It’s established fact by now that comics were among the hardest hit businesses during the COVID-19 pandemic. A lot had to do Diamond Distributors deciding to shut down during the pandemic, halting product distribution across the board. This meant that comic shops had to get creative to stay alive, stepping way outside their comfort zones to fight against closing down for good.
The SDCC@Home panel “Comic Shops: Persevering Through Crisis” took a deep look at all of this, at how certain shops managed to keep their heads above water and how they plan to continue operations while still in a state of crisis.
The panel was moderated by Ed Catto in conversation with Joe Field (Flying Colors Comics & Other Cool Stuff, Concord, CA), Marc Hammond (Aw Yeah Comics, Harrison, NY), Jeff Beck (East Side Mags Montclair, NJ), and Dr. Christina Blanche (Aw Yeah Comics, Muncie, IN). These are all comics shop owners and administrators that have adapted to the reality of the pandemic to continue selling comics.
So as not to spoil the panel discussion (which I highly recommend watching in its entirety), I will offer a few highlights and explain why I believe it deserves a watch.
“Persevering Through Crisis” takes its title to heart by diving straight into strategies and initiatives that proved successful to the comics shops represented during the shutdown. One thing seemed to be a common occurrence across the panelists’ experiences: customers stepped up to help keep their favorite stores open in a big way. Many of the stories shared on the panel emphasized the role dedicated customers played in keeping shops afloat by buying gift cards and back-issues.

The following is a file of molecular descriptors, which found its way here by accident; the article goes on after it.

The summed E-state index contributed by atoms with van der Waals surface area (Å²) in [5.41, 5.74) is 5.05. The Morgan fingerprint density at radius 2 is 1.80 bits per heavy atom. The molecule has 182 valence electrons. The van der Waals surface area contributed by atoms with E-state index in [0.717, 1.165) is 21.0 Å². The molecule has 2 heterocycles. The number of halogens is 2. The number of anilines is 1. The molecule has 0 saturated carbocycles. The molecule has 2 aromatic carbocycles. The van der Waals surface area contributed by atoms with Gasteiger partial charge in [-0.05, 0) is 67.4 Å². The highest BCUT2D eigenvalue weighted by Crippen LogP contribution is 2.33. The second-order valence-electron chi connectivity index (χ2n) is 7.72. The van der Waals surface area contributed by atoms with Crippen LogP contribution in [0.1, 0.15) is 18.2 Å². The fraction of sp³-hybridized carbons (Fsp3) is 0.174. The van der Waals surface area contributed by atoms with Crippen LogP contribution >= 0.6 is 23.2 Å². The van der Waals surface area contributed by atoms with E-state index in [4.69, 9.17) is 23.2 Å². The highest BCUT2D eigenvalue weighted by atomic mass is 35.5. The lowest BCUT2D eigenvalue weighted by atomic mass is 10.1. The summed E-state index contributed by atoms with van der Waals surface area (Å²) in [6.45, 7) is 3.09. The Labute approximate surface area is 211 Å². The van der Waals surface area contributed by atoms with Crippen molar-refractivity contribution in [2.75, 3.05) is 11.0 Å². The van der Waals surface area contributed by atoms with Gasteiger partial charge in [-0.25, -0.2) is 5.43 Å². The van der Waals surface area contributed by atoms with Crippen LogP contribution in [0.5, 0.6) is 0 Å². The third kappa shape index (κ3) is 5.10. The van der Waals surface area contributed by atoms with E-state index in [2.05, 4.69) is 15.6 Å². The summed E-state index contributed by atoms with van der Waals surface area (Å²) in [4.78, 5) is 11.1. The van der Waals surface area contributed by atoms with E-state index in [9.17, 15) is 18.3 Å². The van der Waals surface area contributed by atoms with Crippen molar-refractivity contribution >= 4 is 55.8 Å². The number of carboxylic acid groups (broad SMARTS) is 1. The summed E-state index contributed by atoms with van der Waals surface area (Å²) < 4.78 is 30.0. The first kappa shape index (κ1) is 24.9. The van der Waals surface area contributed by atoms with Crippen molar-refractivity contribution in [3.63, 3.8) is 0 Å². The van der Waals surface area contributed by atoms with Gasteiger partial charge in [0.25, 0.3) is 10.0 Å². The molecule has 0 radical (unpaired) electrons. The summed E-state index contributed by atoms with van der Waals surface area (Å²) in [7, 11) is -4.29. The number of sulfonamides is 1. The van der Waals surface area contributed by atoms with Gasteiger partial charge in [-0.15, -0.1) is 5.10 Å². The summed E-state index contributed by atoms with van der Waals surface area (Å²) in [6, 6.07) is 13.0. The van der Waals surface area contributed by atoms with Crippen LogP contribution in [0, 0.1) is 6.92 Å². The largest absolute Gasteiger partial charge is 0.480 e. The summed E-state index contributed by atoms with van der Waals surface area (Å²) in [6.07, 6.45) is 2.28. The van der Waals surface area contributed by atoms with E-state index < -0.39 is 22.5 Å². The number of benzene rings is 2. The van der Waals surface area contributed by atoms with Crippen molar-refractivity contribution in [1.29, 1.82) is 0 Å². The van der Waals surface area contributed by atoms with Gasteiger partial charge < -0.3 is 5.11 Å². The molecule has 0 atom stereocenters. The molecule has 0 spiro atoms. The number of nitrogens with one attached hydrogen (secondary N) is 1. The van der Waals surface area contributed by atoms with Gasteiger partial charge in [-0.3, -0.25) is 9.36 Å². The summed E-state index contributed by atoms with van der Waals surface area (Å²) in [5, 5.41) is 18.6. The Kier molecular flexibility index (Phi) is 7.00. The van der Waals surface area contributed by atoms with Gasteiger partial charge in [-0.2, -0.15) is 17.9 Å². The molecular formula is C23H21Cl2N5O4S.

Sales on the back-issues front gave some of these stores the idea of setting up live shows to sell books that were previously warehoused or stuck in the shelves. In the absence of traditional comic conventions, this allowed shops to make a profit otherwise made in these events by selling older product.
Other shops stuck to curbside pick-up in order to safeguard some of the community-building they had already done by turning their spaces into a meeting ground for a whole group of people sharing common interests. This was crucial for East Side Mags and Flying Colors Comics and they went lengths to get the point across throughout the panel.
There’s also an interesting discussion on the effects the DC/Diamond split had on the road to reopening. It was a controversial subject and it had no choice in being otherwise, but the panel discussed it professionally and put forward some good points. This segment was enticing enough to justify its own panel and the guests really opened the doors for further debate. I was glad no one succumbed to cryptic responses and lazy arguments.
The possibility of a second shutdown was also broached and the mood was one of caution but readiness. These shop owners truly came off as survivors with valuable information other stores would be wise to consider.
This is required viewing for comic shop owners. There was a lot said about the nuts and bolts of survival during a crisis. But the panel also provides a kind of behind the scenes look at comics retail that shows just how hard the men and women involved work to get us our comics. You’ll appreciate brick and mortar stores even more after watching this panel.
Click here to view the complete panel.